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Friday, September 5, 2008

Neuromonitoring Signal Changes during Spinal Epidural Hematoma?

A&AInternational Anesthesia Research Society
oh yes, 
there are few non-surgically induced damages that might go unnoticed in the absence of intraoperative neuromonitoring such as ischaemia, hematoma, stroke and so on...?.
 The following work demonstrates the timely detection of epidural hematoma by neurophysiological wave form changes.
the disappearance of evoked potentials and the subsequent appearance of paraplegia in our patient was unlikely to be caused by the epidural LA, but probably by the occurrence of the spinal epidural hematoma as a complication of epidural catheterization.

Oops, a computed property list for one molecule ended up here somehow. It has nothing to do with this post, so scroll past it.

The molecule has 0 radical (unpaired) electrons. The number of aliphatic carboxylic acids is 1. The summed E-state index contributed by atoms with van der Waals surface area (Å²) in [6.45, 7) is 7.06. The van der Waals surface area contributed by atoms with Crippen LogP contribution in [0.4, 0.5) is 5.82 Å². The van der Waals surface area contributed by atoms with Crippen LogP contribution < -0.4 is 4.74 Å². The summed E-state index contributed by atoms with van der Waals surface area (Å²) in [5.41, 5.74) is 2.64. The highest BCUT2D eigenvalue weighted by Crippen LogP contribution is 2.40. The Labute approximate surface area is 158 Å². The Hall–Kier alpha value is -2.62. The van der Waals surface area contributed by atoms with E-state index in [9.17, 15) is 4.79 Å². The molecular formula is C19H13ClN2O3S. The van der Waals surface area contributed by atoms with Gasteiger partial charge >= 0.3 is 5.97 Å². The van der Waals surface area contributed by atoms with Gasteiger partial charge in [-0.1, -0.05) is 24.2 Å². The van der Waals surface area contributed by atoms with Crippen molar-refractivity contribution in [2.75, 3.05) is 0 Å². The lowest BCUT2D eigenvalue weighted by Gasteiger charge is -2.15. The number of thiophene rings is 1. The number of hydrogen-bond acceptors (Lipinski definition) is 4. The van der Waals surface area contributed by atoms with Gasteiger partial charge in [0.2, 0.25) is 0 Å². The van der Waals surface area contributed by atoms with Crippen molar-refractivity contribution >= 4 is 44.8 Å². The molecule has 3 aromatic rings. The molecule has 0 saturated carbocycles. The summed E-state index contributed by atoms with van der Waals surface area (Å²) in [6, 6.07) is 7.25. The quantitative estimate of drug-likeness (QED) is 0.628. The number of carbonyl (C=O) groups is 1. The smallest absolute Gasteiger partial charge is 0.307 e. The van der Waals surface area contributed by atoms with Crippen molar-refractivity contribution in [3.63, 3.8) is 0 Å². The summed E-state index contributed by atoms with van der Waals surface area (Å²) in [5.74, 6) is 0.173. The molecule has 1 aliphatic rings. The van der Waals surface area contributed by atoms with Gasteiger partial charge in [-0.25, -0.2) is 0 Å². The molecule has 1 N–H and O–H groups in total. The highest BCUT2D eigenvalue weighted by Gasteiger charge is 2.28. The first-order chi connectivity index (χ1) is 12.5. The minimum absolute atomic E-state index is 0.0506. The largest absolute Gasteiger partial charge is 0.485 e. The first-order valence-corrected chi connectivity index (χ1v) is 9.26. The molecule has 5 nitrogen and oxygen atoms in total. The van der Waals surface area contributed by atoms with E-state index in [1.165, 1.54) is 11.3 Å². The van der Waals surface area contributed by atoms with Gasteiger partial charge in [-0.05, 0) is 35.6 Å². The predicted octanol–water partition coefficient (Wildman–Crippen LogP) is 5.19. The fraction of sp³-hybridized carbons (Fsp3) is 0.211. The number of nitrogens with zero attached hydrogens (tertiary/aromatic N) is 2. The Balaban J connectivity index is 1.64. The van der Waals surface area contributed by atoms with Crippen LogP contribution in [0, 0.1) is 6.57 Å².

Acute spinal cord dysfunction was revealed by INM, then elucidated by imaging of the spine. The whole sequence of events led to timely urgent neurosurgical intervention which resulted in complete restoration of motor and sensory functions.

Our patient’s case supports the value of evoked-potential monitoring during spinal surgery.
This case and previous work offer arguments that evoked potentials are relatively insensitive to epidural LAs, but nevertheless we suggest that neuraxial LAs better be avoided in cases in which INM is used.